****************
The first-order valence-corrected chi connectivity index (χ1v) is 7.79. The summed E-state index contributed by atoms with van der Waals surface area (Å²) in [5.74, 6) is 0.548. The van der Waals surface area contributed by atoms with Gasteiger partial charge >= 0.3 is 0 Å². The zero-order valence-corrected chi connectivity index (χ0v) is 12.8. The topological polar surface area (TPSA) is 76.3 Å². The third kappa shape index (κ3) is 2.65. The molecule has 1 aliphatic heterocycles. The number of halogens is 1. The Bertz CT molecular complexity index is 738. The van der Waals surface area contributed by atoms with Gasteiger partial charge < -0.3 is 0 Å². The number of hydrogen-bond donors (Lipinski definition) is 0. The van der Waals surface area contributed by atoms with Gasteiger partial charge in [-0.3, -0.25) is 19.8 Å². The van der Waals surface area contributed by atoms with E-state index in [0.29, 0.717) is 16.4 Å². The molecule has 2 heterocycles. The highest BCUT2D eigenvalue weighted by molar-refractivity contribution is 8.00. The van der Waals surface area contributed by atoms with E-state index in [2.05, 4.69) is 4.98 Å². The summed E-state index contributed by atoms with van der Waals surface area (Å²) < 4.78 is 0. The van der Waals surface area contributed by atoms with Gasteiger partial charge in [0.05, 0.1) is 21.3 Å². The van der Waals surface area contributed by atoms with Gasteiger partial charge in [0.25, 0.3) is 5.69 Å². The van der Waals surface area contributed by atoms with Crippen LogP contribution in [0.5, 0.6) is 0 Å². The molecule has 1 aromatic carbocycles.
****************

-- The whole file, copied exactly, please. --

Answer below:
The first-order valence-corrected chi connectivity index (χ1v) is 7.79. The summed E-state index contributed by atoms with van der Waals surface area (Å²) in [5.74, 6) is 0.548. The van der Waals surface area contributed by atoms with Gasteiger partial charge >= 0.3 is 0 Å². The zero-order valence-corrected chi connectivity index (χ0v) is 12.8. The topological polar surface area (TPSA) is 76.3 Å². The third kappa shape index (κ3) is 2.65. The molecule has 1 aliphatic heterocycles. The number of halogens is 1. The Bertz CT molecular complexity index is 738. The van der Waals surface area contributed by atoms with Gasteiger partial charge < -0.3 is 0 Å². The number of hydrogen-bond donors (Lipinski definition) is 0. The van der Waals surface area contributed by atoms with Gasteiger partial charge in [-0.3, -0.25) is 19.8 Å². The van der Waals surface area contributed by atoms with E-state index in [0.29, 0.717) is 16.4 Å². The molecule has 2 heterocycles. The highest BCUT2D eigenvalue weighted by molar-refractivity contribution is 8.00. The van der Waals surface area contributed by atoms with E-state index in [2.05, 4.69) is 4.98 Å². The summed E-state index contributed by atoms with van der Waals surface area (Å²) < 4.78 is 0. The van der Waals surface area contributed by atoms with Gasteiger partial charge in [0.05, 0.1) is 21.3 Å². The van der Waals surface area contributed by atoms with Gasteiger partial charge in [0.25, 0.3) is 5.69 Å². The van der Waals surface area contributed by atoms with Crippen LogP contribution in [0.5, 0.6) is 0 Å². The molecule has 1 aromatic carbocycles.